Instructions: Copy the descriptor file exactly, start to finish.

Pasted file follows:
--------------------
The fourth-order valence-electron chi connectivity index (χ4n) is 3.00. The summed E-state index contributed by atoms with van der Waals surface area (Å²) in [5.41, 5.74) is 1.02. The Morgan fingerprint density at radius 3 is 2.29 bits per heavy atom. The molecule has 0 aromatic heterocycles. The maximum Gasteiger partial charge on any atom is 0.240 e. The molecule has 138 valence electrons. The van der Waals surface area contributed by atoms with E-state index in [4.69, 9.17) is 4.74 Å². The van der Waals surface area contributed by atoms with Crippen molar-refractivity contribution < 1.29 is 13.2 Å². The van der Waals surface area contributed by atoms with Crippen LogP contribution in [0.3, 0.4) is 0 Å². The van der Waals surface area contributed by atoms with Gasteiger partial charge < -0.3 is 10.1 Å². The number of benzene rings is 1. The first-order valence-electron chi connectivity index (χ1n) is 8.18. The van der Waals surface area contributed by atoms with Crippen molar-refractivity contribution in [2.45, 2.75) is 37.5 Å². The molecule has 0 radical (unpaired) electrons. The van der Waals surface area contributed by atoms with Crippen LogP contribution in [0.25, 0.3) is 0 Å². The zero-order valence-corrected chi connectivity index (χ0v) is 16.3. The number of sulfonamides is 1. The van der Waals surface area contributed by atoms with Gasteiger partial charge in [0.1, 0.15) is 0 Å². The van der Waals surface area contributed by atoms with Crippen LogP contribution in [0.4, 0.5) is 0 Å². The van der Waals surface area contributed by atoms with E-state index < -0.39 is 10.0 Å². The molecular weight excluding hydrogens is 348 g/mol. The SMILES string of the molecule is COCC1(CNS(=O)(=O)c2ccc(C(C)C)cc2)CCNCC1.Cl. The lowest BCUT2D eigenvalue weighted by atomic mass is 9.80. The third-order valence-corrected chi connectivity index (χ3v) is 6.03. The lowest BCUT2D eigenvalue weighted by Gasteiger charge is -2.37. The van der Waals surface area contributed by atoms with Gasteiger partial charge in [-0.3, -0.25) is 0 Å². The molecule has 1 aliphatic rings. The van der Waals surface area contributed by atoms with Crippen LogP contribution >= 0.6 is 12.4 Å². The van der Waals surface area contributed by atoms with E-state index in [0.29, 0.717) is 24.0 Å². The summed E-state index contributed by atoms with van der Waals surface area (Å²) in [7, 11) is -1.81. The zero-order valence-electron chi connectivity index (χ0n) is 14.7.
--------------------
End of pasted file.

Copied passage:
The fourth-order valence-electron chi connectivity index (χ4n) is 3.00. The summed E-state index contributed by atoms with van der Waals surface area (Å²) in [5.41, 5.74) is 1.02. The Morgan fingerprint density at radius 3 is 2.29 bits per heavy atom. The molecule has 0 aromatic heterocycles. The maximum Gasteiger partial charge on any atom is 0.240 e. The molecule has 138 valence electrons. The van der Waals surface area contributed by atoms with E-state index in [4.69, 9.17) is 4.74 Å². The van der Waals surface area contributed by atoms with Crippen molar-refractivity contribution < 1.29 is 13.2 Å². The van der Waals surface area contributed by atoms with Crippen LogP contribution in [0.3, 0.4) is 0 Å². The van der Waals surface area contributed by atoms with Gasteiger partial charge < -0.3 is 10.1 Å². The number of benzene rings is 1. The first-order valence-electron chi connectivity index (χ1n) is 8.18. The van der Waals surface area contributed by atoms with Crippen molar-refractivity contribution in [2.45, 2.75) is 37.5 Å². The molecule has 0 radical (unpaired) electrons. The van der Waals surface area contributed by atoms with Crippen LogP contribution in [0.25, 0.3) is 0 Å². The zero-order valence-corrected chi connectivity index (χ0v) is 16.3. The number of sulfonamides is 1. The van der Waals surface area contributed by atoms with Gasteiger partial charge in [0.1, 0.15) is 0 Å². The van der Waals surface area contributed by atoms with Crippen LogP contribution in [0.4, 0.5) is 0 Å². The van der Waals surface area contributed by atoms with E-state index < -0.39 is 10.0 Å². The molecular weight excluding hydrogens is 348 g/mol. The SMILES string of the molecule is COCC1(CNS(=O)(=O)c2ccc(C(C)C)cc2)CCNCC1.Cl. The lowest BCUT2D eigenvalue weighted by atomic mass is 9.80. The third-order valence-corrected chi connectivity index (χ3v) is 6.03. The lowest BCUT2D eigenvalue weighted by Gasteiger charge is -2.37. The van der Waals surface area contributed by atoms with Gasteiger partial charge in [-0.3, -0.25) is 0 Å². The molecule has 1 aliphatic rings. The van der Waals surface area contributed by atoms with Crippen LogP contribution >= 0.6 is 12.4 Å². The van der Waals surface area contributed by atoms with E-state index in [0.29, 0.717) is 24.0 Å². The summed E-state index contributed by atoms with van der Waals surface area (Å²) in [7, 11) is -1.81. The zero-order valence-electron chi connectivity index (χ0n) is 14.7.